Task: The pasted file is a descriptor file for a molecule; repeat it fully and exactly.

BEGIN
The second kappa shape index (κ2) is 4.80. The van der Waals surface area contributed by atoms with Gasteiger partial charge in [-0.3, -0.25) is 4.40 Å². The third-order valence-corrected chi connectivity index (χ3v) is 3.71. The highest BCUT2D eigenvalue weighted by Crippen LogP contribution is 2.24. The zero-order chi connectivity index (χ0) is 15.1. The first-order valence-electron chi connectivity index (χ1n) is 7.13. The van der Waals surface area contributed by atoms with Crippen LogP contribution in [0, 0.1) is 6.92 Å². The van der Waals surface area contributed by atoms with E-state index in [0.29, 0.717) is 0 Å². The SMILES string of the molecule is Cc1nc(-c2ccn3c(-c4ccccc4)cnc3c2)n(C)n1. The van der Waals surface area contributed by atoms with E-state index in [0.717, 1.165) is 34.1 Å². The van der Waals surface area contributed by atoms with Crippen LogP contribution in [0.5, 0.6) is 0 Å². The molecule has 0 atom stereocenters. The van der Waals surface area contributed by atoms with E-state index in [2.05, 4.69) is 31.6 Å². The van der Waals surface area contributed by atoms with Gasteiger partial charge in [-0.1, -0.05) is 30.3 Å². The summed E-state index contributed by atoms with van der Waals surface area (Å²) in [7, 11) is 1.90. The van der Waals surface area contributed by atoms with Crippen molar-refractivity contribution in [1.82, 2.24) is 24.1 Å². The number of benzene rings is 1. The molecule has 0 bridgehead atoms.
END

The second kappa shape index (κ2) is 4.80. The van der Waals surface area contributed by atoms with Gasteiger partial charge in [-0.3, -0.25) is 4.40 Å². The third-order valence-corrected chi connectivity index (χ3v) is 3.71. The highest BCUT2D eigenvalue weighted by Crippen LogP contribution is 2.24. The zero-order chi connectivity index (χ0) is 15.1. The first-order valence-electron chi connectivity index (χ1n) is 7.13. The van der Waals surface area contributed by atoms with Crippen LogP contribution in [0, 0.1) is 6.92 Å². The van der Waals surface area contributed by atoms with E-state index in [0.29, 0.717) is 0 Å². The SMILES string of the molecule is Cc1nc(-c2ccn3c(-c4ccccc4)cnc3c2)n(C)n1. The van der Waals surface area contributed by atoms with E-state index in [0.717, 1.165) is 34.1 Å². The van der Waals surface area contributed by atoms with Crippen LogP contribution in [0.5, 0.6) is 0 Å². The molecule has 0 atom stereocenters. The van der Waals surface area contributed by atoms with E-state index in [2.05, 4.69) is 31.6 Å². The van der Waals surface area contributed by atoms with Gasteiger partial charge in [-0.1, -0.05) is 30.3 Å². The summed E-state index contributed by atoms with van der Waals surface area (Å²) in [7, 11) is 1.90. The van der Waals surface area contributed by atoms with Crippen molar-refractivity contribution in [1.82, 2.24) is 24.1 Å². The number of benzene rings is 1. The molecule has 0 bridgehead atoms.